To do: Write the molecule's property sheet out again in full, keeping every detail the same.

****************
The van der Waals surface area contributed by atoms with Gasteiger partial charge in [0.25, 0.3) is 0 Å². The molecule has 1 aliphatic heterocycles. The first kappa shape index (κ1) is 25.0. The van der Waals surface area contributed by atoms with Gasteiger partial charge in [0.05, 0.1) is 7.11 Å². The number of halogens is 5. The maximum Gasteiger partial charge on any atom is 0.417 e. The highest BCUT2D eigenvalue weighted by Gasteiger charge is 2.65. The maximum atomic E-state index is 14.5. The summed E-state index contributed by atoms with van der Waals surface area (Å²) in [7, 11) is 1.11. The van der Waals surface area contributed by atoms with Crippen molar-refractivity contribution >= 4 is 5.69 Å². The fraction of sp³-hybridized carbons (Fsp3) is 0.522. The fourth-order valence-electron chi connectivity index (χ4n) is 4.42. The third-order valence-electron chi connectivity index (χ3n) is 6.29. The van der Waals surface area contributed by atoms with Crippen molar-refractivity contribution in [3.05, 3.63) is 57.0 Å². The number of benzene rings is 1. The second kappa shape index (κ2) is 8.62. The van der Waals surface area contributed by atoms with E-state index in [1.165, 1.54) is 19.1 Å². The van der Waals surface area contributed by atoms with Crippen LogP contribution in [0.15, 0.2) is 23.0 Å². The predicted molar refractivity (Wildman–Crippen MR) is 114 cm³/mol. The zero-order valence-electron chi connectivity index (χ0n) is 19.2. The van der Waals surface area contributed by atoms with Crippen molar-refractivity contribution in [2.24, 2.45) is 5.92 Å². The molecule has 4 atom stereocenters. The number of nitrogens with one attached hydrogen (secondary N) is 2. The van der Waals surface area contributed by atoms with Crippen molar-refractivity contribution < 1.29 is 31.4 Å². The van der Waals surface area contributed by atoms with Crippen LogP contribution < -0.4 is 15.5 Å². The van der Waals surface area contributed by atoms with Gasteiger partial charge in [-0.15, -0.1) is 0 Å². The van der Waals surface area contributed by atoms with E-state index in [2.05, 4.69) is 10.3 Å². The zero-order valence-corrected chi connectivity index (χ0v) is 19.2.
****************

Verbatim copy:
The van der Waals surface area contributed by atoms with Gasteiger partial charge in [0.25, 0.3) is 0 Å². The molecule has 1 aliphatic heterocycles. The first kappa shape index (κ1) is 25.0. The van der Waals surface area contributed by atoms with Gasteiger partial charge in [0.05, 0.1) is 7.11 Å². The number of halogens is 5. The maximum Gasteiger partial charge on any atom is 0.417 e. The highest BCUT2D eigenvalue weighted by Gasteiger charge is 2.65. The maximum atomic E-state index is 14.5. The summed E-state index contributed by atoms with van der Waals surface area (Å²) in [7, 11) is 1.11. The van der Waals surface area contributed by atoms with Crippen molar-refractivity contribution >= 4 is 5.69 Å². The fraction of sp³-hybridized carbons (Fsp3) is 0.522. The fourth-order valence-electron chi connectivity index (χ4n) is 4.42. The third-order valence-electron chi connectivity index (χ3n) is 6.29. The van der Waals surface area contributed by atoms with Crippen molar-refractivity contribution in [3.05, 3.63) is 57.0 Å². The number of benzene rings is 1. The second kappa shape index (κ2) is 8.62. The van der Waals surface area contributed by atoms with E-state index in [1.165, 1.54) is 19.1 Å². The van der Waals surface area contributed by atoms with Crippen LogP contribution in [0.15, 0.2) is 23.0 Å². The predicted molar refractivity (Wildman–Crippen MR) is 114 cm³/mol. The zero-order valence-electron chi connectivity index (χ0n) is 19.2. The van der Waals surface area contributed by atoms with Crippen molar-refractivity contribution in [2.24, 2.45) is 5.92 Å². The molecule has 4 atom stereocenters. The number of nitrogens with one attached hydrogen (secondary N) is 2. The van der Waals surface area contributed by atoms with Crippen molar-refractivity contribution < 1.29 is 31.4 Å². The van der Waals surface area contributed by atoms with Crippen LogP contribution < -0.4 is 15.5 Å². The van der Waals surface area contributed by atoms with Gasteiger partial charge in [-0.15, -0.1) is 0 Å². The van der Waals surface area contributed by atoms with E-state index in [2.05, 4.69) is 10.3 Å². The zero-order valence-corrected chi connectivity index (χ0v) is 19.2.